Expert Q&A: Cardiac surgery care for diabetics

Answers provided by Tony Furnary, M.D., cardiothoracic surgeon at Providence St. Vincent Medical Center.
 
Q. What can you tell us about the unique risks among diabetic cardiac surgery patients?

People with diabetes who undergo coronary bypass have a risk of death between 25 and 30 percent higher than people without diabetes. This increased risk affects a significant portion of the population: In the United States today, 30 percent of people undergoing open-heart surgery are diabetic. 

Fifteen years ago, we started investigating the relationship of hyperglycemia, or high glucose levels, to adverse outcomes in diabetic patients. We found that hyperglycemia is intimately related to death rates.

Q. Can you describe the study you’re doing with diabetic cardiac surgery patients?

Based on our findings about the relationship between hyperglycemia and cardiac surgery complications, we surmised that the most effective approach would be to normalize blood sugar levels in diabetics.  

In 1987, we began to study all our diabetic heart surgery patients. We have divided into two groups the 3,550 diabetic patients who underwent coronary bypass since that time. Following surgery, one group of patients received insulin subcutaneously – under their skin – in order to maintain their glucose levels at a low rate. The second group of patients received insulin intravenously to lower their blood sugars.

Q. What are the results of your study?

We found that the patients who received intravenous insulin had much better blood sugar control than those who received subcutaneous insulin. As a consequence, their mortality rate was 60 percent lower than that of the patients who received subcutaneous insulin. Specifically, the patients who received intravenous insulin had fewer fatal arrhythmias and lower incidence of death from heart failure after an open-heart operation.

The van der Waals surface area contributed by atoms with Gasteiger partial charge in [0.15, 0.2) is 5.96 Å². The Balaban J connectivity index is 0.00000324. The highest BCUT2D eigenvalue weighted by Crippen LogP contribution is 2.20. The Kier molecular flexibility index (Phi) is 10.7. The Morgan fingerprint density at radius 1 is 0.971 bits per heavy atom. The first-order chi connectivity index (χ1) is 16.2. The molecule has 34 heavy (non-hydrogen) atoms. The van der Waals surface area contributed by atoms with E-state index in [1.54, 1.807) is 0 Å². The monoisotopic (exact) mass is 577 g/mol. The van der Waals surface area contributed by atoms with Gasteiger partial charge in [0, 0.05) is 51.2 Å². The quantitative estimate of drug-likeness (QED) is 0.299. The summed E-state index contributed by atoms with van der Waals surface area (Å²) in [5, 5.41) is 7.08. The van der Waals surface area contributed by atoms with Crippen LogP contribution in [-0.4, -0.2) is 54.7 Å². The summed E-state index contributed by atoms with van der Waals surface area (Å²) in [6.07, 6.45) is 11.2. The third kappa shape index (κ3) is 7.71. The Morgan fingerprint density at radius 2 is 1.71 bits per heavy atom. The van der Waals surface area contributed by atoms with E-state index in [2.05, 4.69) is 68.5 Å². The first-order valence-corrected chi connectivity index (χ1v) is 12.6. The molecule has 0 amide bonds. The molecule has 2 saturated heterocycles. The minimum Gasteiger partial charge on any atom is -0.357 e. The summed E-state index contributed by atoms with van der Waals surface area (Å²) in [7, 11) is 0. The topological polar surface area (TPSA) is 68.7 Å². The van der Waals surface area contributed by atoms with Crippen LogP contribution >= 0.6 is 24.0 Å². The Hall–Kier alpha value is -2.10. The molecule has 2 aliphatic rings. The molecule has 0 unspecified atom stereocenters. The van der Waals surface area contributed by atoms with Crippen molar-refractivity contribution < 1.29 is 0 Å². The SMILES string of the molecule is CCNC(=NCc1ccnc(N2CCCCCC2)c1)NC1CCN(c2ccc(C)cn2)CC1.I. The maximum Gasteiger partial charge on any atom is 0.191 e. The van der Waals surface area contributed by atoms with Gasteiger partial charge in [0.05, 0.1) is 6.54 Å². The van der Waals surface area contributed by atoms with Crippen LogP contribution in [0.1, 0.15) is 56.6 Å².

Importantly, we’ve shown that by normalizing high glucose levels in coronary bypass patients, we lower death rates among diabetics to that of the non-diabetic population.

Q. How, specifically, does lowering glucose levels benefit the heart?

Giving patients insulin lowers their glucose levels, which boosts the heart’s energy capacity and reduces the risk of heart failure and arrhythmias.

Q. What is a protocol, and what is the Portland Protocol?  

A protocol is a detailed series of steps that should be followed during medical treatment. 

Our research has enabled us to define a series of steps, called the Portland Protocol, which should be followed when treating diabetic heart surgery patients. The Portland Protocol uses intravenous insulin to force diabetic patients’ blood sugars to a pre-determined target range.

Q. How many people could be helped by these findings?

The Portland Protocol is now used at various heart surgery centers throughout the country and throughout the world. However, if all the heart surgery centers in the United States used the Portland Protocol today, over 2,200 lives per year would be saved.

Although the results of our study are just now becoming available to the general public, Portland heart surgery patients have been benefiting from this protocol for the past 10 years.